Michel hopes the new faculty-led and exchange programs will increase student participation in studying abroad. Currently, UC Santa Cruz sends about 600 of its 18,000-some undergraduate students abroad each year.

Casey Rubenfeld, a 22-year-old Santa Cruz student, loved her experience studying woodblock printmaking (moku hanga) in Tokyo last summer. She had lived in Japan for six months but had wished she had spent more time doing art and was glad to get a second chance to visit the country. She said the program was well worth it.

“I would highly recommend it to other art majors interested in Japanese culture/art,” Rubenfeld said. “It’s hard to say what the best part was, but it was fantastic going to all the various museums around Tokyo, making our own paper in Ogawa machi, learning the techniques of Moku Hanga with Tokyo Geidai master students, and having enough free time to do our own excursions.”

Rubenfeld also enjoyed the time getting closer to Santa Cruz art professor Jimin Lee, who led the program.

Lee had such a great time that she is leading the program again this summer. She was heartened to see how much the students appreciated the experience. For them it was a lifetime opportunity.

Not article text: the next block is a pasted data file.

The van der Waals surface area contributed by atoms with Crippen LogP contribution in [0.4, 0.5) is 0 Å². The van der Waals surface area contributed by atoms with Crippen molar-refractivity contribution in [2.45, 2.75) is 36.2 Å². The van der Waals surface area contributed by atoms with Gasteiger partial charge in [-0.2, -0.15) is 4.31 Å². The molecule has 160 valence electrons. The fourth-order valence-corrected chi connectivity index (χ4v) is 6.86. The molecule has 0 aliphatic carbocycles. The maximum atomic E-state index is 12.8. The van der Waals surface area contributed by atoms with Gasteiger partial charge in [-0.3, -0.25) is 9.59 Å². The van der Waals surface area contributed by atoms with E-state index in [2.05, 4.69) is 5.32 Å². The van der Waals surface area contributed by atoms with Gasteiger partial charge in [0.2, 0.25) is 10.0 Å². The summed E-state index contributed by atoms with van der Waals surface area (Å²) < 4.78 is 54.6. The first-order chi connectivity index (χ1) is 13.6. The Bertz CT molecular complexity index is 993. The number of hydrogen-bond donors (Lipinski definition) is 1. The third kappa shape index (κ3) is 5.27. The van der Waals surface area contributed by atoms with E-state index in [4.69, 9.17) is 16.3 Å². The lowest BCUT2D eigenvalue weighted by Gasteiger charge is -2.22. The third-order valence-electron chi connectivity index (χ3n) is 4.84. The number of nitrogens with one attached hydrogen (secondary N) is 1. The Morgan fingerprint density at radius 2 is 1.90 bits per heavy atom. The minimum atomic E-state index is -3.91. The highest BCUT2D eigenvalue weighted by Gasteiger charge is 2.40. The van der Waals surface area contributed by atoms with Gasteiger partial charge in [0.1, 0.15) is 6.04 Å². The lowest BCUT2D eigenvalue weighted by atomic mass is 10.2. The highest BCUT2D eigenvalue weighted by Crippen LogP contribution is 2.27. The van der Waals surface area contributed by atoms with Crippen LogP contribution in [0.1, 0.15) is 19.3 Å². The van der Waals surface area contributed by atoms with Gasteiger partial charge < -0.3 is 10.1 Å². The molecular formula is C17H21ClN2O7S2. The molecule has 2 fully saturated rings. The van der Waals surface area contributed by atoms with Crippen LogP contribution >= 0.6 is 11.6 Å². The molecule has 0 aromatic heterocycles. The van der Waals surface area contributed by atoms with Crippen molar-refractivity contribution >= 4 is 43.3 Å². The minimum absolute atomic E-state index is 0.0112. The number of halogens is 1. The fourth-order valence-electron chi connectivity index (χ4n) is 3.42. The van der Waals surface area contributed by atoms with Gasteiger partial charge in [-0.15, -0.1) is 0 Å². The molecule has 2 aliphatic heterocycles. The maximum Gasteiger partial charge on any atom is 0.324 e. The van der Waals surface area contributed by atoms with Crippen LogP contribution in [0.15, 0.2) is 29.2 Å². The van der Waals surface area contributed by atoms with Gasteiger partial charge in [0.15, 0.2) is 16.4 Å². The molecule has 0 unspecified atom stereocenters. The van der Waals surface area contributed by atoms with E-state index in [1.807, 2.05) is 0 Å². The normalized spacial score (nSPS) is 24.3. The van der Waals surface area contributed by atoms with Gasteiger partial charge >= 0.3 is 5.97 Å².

A world traveler herself, Lee believes it’s very important for young people to travel to different countries.

“As an artist, I did so many residency programs in other countries like India and China,” she said. “It made a huge impact on my art work because it was a real-time experience.”

She said there’s a huge difference between getting up close and looking at a work of art as opposed to looking at a reproduction in a book. “I believe you have to go there and get really close and step on that soil and think about it,” she said.

Art professor Dee Hibbert-Jones is excited to lead her first study abroad program on “Art in a Global Context” in the Czech Republic this summer.

The Czech Republic is exciting because it has gone through a lot in its transformation from communism to capitalism, Hibbert-Jones said. “It has a major underground art scene that has been going on before and after the revolution,” she said. “There’s nowhere else in the world that has that opportunity.”

Students in the program will visit museums and cultural sites and create their own art work at the ArtMill’s Center for Sustainability in the Bohemian countryside.

The other five study abroad programs this summer that are coordinated through UC Santa Cruz involve accelerated Italian on the Amalfi Coast in Italy, agroecology in Cuba, international film in Bologna, Italy, serigraphy (silkscreen printing) in Spain and an overview of space missions in China.

Becky George, assistant vice provost for Global Engagement, said the university will continue to develop new partnerships with universities abroad.

“We need these partnerships to grow multi-dimensional international collaboration and touch all aspects of research—undergraduate and graduate,” she said.